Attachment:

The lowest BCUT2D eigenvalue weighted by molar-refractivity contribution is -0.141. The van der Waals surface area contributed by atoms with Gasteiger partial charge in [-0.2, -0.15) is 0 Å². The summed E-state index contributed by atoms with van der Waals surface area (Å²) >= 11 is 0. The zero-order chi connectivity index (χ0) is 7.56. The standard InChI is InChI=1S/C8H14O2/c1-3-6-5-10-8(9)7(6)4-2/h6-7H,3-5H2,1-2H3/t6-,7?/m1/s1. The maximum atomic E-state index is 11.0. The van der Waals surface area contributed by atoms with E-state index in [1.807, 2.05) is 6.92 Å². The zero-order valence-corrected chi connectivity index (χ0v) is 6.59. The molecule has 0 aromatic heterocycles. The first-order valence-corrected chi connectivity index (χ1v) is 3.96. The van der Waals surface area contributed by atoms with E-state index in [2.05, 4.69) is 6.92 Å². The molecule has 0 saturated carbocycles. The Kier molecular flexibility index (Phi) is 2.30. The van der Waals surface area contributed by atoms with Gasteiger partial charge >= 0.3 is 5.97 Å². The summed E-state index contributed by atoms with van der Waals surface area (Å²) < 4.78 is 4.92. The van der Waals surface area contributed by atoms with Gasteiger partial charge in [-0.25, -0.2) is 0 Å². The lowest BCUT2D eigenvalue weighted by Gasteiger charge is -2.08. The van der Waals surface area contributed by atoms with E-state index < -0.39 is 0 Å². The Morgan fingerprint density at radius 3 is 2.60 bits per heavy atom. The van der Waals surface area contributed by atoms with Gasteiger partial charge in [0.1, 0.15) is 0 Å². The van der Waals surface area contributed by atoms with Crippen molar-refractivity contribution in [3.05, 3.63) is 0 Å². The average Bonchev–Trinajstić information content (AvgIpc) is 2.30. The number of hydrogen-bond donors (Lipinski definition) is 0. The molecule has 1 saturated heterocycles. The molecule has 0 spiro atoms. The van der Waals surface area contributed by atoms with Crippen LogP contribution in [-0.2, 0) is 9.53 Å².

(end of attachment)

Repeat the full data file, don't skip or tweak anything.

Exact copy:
The lowest BCUT2D eigenvalue weighted by molar-refractivity contribution is -0.141. The van der Waals surface area contributed by atoms with Gasteiger partial charge in [-0.2, -0.15) is 0 Å². The summed E-state index contributed by atoms with van der Waals surface area (Å²) >= 11 is 0. The zero-order chi connectivity index (χ0) is 7.56. The standard InChI is InChI=1S/C8H14O2/c1-3-6-5-10-8(9)7(6)4-2/h6-7H,3-5H2,1-2H3/t6-,7?/m1/s1. The maximum atomic E-state index is 11.0. The van der Waals surface area contributed by atoms with E-state index in [1.807, 2.05) is 6.92 Å². The zero-order valence-corrected chi connectivity index (χ0v) is 6.59. The molecule has 0 aromatic heterocycles. The first-order valence-corrected chi connectivity index (χ1v) is 3.96. The van der Waals surface area contributed by atoms with E-state index in [2.05, 4.69) is 6.92 Å². The molecule has 0 saturated carbocycles. The Kier molecular flexibility index (Phi) is 2.30. The van der Waals surface area contributed by atoms with Gasteiger partial charge >= 0.3 is 5.97 Å². The summed E-state index contributed by atoms with van der Waals surface area (Å²) < 4.78 is 4.92. The van der Waals surface area contributed by atoms with Gasteiger partial charge in [-0.25, -0.2) is 0 Å². The lowest BCUT2D eigenvalue weighted by Gasteiger charge is -2.08. The van der Waals surface area contributed by atoms with E-state index < -0.39 is 0 Å². The Morgan fingerprint density at radius 3 is 2.60 bits per heavy atom. The van der Waals surface area contributed by atoms with Gasteiger partial charge in [0.1, 0.15) is 0 Å². The van der Waals surface area contributed by atoms with Crippen molar-refractivity contribution in [3.05, 3.63) is 0 Å². The average Bonchev–Trinajstić information content (AvgIpc) is 2.30. The number of hydrogen-bond donors (Lipinski definition) is 0. The molecule has 1 saturated heterocycles. The molecule has 0 spiro atoms. The van der Waals surface area contributed by atoms with Crippen LogP contribution in [-0.2, 0) is 9.53 Å².